Help Privacy Policy Disclaimer
  Advanced SearchBrowse




Journal Article

Brain functional plasticity associated with the emergence of expertise in extreme language control

There are no MPG-Authors in the publication available
External Resource
No external resources are shared
Fulltext (restricted access)
There are currently no full texts shared for your IP range.
Supplementary Material (public)
There is no public supplementary material available

Hervais-Adelman, A., Moser-Mercer, B., & Golestani, N. (2015). Brain functional plasticity associated with the emergence of expertise in extreme language control. NeuroImage, 114, 264-274. doi:10.1016/j.neuroimage.2015.03.072.

Cite as: https://hdl.handle.net/11858/00-001M-0000-002A-DA47-1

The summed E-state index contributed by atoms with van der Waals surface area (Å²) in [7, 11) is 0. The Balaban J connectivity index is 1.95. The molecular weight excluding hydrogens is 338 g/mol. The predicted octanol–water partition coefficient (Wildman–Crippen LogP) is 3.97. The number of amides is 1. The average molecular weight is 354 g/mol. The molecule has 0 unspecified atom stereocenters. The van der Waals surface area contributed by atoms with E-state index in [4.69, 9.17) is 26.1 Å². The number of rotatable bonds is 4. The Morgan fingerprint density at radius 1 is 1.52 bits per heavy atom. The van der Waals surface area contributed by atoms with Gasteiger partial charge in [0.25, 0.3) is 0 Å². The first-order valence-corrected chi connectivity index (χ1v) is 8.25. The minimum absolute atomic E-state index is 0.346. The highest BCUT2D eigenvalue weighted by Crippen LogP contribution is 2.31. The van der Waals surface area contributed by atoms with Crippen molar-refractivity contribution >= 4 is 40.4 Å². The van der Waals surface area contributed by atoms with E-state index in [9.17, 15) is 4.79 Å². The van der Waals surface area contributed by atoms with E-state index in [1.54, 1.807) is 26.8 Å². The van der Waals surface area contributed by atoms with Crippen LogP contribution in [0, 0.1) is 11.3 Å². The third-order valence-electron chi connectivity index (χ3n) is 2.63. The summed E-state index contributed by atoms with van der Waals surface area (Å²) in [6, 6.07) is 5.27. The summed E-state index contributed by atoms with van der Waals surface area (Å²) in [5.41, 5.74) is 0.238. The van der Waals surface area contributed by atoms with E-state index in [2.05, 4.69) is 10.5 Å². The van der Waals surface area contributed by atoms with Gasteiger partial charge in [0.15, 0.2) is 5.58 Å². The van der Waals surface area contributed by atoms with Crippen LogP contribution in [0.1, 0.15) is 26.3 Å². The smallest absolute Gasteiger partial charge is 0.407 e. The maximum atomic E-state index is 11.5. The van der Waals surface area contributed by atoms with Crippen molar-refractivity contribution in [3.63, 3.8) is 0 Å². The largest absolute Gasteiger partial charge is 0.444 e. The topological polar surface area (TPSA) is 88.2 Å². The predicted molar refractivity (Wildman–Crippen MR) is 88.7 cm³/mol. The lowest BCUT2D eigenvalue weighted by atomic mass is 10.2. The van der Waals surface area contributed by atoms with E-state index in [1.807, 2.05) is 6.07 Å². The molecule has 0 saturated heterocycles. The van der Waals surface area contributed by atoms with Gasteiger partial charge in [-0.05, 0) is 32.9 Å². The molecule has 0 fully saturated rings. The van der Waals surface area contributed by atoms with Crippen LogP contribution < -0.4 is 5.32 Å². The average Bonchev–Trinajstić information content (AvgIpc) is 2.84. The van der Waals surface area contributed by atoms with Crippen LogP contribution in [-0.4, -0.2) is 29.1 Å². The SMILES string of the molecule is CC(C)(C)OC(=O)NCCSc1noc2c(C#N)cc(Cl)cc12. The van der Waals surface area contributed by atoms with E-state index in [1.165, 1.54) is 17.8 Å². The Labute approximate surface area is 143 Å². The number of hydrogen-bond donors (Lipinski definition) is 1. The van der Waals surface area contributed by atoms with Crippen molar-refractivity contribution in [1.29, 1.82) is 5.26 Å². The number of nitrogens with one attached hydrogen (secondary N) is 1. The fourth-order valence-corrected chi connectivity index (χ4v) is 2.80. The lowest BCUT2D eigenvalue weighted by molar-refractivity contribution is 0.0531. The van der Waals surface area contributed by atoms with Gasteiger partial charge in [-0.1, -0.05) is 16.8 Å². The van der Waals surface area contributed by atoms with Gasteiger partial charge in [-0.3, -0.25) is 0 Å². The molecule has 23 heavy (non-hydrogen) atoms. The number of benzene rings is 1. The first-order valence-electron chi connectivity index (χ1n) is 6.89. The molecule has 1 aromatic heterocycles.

We used functional magnetic resonance imaging (fMRI) to longitudinally examine brain plasticity arising from long-term, intensive simultaneous interpretation training. Simultaneous interpretation is a bilingual task with heavy executive control demands. We compared brain responses observed during simultaneous interpretation with those observed during simultaneous speech repetition (shadowing) in a group of trainee simultaneous interpreters, at the beginning and at the end of their professional training program. Age, sex and language-proficiency matched controls were scanned at similar intervals. Using multivariate pattern classification, we found distributed patterns of changes in functional responses from the first to second scan that distinguished the interpreters from the controls. We also found reduced recruitment of the right caudate nucleus during simultaneous interpretation as a result of training. Such practice-related change is consistent with decreased demands on multilingual language control as the task becomes more automatized with practice. These results demonstrate the impact of simultaneous interpretation training on the brain functional response in a cerebral structure that is not specifically linguistic, but that is known to be involved in learning, in motor control, and in a variety of domain-general executive functions. Along with results of recent studies showing functional and structural adaptations in the caudate nuclei of experts in a broad range of domains, our results underline the importance of this structure as a central node in expertise-related networks. (C) 2015 Elsevier Inc. All rights reserved.